At FRI, we are doing research on “the entertainment trends of 2011 – 2015,” the contents of which are based on interviews we are conducting with experts. Continuing from last time, I spoke to Iida Hitoshi, editor of works such as “Literary Theory After the Great East Japan Earthquake.” In this last part, we will go through some works representative of the period from 2011 – 2015.
* This interview was held in February 2017.
■Representative works of 2011 – 2015: “Attack on Titan” and “Evangelion: 3.0 You Can (Not) Redo”
6 years have passed since the Great East Japan Earthquake, and last year people’s hearts were captured by works with earthquake themes, such as Shin Godzilla and Your Name. What lies in the popular works from the previous period of 2011 – 2015.
In the year 2016, there were many popular works — but before then, the most significant was probably Attack on Titan.
The manga began serialization in 2009, so labelling it as “Post-Earthquake” may not be entirely accurate (the anime’s first season aired in 2013), and it was such a huge hit that it even seems strange to bring it up now, but it foretold the current decade, and evokes the post-truth and populist sentiment that is pervasive in today’s world.
Left Source：Attack on Titan（KODANSHA）、Right Source：Hunger Games（KADOKAWA）
Based around thoughts such as “I don’t know who to believe,” and “We’re being deceived and used,” it shows the relationships of absolute trust that are formed as a response to these feelings of unease. As you see most prominently in the protagonist Eren and his childhood friend Mikasa, believing the people close to you becomes the hope to counter despair. This theme is also present in Mobile Suit Gundam: Iron-Blood Orphans. The ideas that the Survey Corps, who were supposed to be their allies, had Titans hidden among them, and that there are people around them who can lie without a second thought, are also like the previously discussed Psycho-Pass.
These themes were excellent predictors of the situation after 2011 and the way people reacted, and it could even be said that it saved people.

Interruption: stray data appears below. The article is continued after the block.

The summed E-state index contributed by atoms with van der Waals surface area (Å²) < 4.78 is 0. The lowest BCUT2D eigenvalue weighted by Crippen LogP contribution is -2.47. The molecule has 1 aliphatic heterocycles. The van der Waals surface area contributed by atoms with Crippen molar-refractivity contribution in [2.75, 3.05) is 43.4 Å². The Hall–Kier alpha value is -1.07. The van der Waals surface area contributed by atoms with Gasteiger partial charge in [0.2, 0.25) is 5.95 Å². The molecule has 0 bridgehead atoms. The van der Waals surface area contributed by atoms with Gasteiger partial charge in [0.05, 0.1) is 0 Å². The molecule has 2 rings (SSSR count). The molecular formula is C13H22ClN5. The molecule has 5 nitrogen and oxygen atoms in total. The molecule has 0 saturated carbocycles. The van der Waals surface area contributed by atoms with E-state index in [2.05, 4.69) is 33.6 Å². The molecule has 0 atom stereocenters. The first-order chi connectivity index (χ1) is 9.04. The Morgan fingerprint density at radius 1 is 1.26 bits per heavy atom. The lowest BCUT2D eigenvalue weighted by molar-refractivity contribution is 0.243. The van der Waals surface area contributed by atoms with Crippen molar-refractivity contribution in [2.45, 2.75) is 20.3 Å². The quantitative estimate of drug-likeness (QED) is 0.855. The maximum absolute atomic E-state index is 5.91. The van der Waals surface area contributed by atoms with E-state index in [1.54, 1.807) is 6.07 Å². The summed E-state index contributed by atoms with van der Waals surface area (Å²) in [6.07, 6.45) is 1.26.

NozomiŌmori often says that although dystopian fiction such as The Hunger Games is booming in America, if it was translated to Japanese it wouldn’t sell at all, but I think that’s because they already have similar works such as Attack on Titan. So, Japanese and American audiences have a similar sentiment, and similar works are being created to express/reflect the respective societal situations, so Attack on Titan is deserving of attention as an example of this. The walls that appear in the story are reminiscent of the 6-meter apartheid wall that Israel built to separate the Palestinian quarter, and since 2016, with Trump’s proposed Mexican border wall, this premise feels even more real than it did when it was first serialized. It did when it was first serialized. Especially considering the truth about the walls revealed in volume 21.
If we were to list one more work, what would it be.
Surely it must be “Evangelion: 3.0 You Can (Not) Redo” (Eva 3.0).
When you contrast Eva 3.0 with 2016’s Shin Godzilla, both directed by Hideaki Anno, the results are very interesting.
The post-earthquake chaos can be clearly seen in Eva 3.0.
When the protagonist Shinji wakes up in the beginning of 3.0, he is told that “Near Third Impact happened because of you,” deriding the actions he made in 2.0 that he thought were right. This reminds the viewer of the TEPCO employees, admired in Fukushima until the reactor disaster, when they were told “It’s all your fault,” or how nuclear power was once touted as the hope of post-WWII Japan, but now has become a negative symbol, a shadow of what it once was.